In any challenging profession, honest self-reflection is vital. •To ensure 'best practice' is being used. •To make sure current legislations and procedures are followed. • To highlight areas of improvement. • To boost morale when things are going well. • To see what training may be necessary. •To see if equipment and layout are working. • As part of 'self-evaluation'. A 'reflective practitioner’ is someone who steps back from a situation, identifies problems and draws up plans to address them.
Reflective Practice is important because of the nature of a Teaching Assistants’ job. We work in a field that is not scientific or predictable, every day brings something new. We work with individuals and can never have a 'one size fits all' solution. We need to be able to adapt and amend our practice to act appropriately in every complex issue that arises. To do this we usually use a blend of theory, practice, hindsight and if we've 'been there before’, or are old enough to have seen a lot, experience!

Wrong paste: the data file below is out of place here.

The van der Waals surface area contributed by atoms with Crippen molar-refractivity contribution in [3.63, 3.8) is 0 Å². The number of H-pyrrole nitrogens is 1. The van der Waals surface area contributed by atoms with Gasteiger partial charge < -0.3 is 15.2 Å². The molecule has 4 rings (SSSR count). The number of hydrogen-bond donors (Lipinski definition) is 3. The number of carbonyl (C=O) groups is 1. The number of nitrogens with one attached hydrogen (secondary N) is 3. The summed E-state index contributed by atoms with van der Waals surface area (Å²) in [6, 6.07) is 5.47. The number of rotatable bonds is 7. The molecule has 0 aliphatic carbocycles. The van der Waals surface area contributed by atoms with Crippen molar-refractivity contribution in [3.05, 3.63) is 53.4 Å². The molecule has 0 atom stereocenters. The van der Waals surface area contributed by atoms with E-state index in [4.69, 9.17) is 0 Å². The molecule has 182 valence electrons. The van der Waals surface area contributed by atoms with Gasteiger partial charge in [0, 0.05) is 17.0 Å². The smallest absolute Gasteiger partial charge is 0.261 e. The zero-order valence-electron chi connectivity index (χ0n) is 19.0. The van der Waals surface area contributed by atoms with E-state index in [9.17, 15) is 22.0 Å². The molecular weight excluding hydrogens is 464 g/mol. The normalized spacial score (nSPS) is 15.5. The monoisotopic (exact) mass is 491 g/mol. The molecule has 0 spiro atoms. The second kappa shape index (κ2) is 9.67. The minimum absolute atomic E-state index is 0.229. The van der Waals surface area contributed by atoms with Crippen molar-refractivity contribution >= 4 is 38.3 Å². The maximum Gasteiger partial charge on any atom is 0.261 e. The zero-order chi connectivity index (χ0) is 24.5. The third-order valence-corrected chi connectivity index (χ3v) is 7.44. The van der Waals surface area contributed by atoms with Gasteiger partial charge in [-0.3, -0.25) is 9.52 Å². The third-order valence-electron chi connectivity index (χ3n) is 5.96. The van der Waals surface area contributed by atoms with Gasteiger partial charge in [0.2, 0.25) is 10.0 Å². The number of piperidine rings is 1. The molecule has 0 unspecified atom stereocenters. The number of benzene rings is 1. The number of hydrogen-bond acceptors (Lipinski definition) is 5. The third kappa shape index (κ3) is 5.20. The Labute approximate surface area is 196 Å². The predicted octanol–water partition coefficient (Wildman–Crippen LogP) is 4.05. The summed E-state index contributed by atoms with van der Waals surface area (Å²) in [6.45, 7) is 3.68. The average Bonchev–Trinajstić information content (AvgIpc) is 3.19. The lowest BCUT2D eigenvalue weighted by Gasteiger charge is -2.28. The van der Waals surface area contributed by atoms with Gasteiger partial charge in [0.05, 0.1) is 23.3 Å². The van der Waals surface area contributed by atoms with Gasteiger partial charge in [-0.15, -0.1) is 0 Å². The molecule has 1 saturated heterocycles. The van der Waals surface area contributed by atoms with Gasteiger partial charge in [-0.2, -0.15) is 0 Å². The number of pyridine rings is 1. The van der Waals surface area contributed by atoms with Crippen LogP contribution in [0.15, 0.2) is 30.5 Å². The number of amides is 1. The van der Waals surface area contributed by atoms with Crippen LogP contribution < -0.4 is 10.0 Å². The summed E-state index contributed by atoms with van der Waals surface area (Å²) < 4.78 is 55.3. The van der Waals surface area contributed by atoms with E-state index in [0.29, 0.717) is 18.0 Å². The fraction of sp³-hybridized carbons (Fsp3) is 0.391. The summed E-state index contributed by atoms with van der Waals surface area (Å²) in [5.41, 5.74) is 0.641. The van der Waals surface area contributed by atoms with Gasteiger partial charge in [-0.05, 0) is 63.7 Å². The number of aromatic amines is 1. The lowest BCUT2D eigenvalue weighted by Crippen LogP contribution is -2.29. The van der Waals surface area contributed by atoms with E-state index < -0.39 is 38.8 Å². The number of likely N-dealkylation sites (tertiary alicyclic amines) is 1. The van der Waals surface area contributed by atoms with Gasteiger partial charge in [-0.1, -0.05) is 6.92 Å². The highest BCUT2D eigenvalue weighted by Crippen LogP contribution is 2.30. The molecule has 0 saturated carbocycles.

The result is then evaluated and conclusions acted upon if necessary. Something as simple as bringing a certain child’s coat into the classroom two minutes before the bell goes so that s/he can be putting it on independently without causing a lot of upset to others can speed the flow of children, book-bags and parents out of the school doors and on their way at the end of the day. By reflecting on ones practice and how one works with others one can gain confidence and become a more effective practitioner.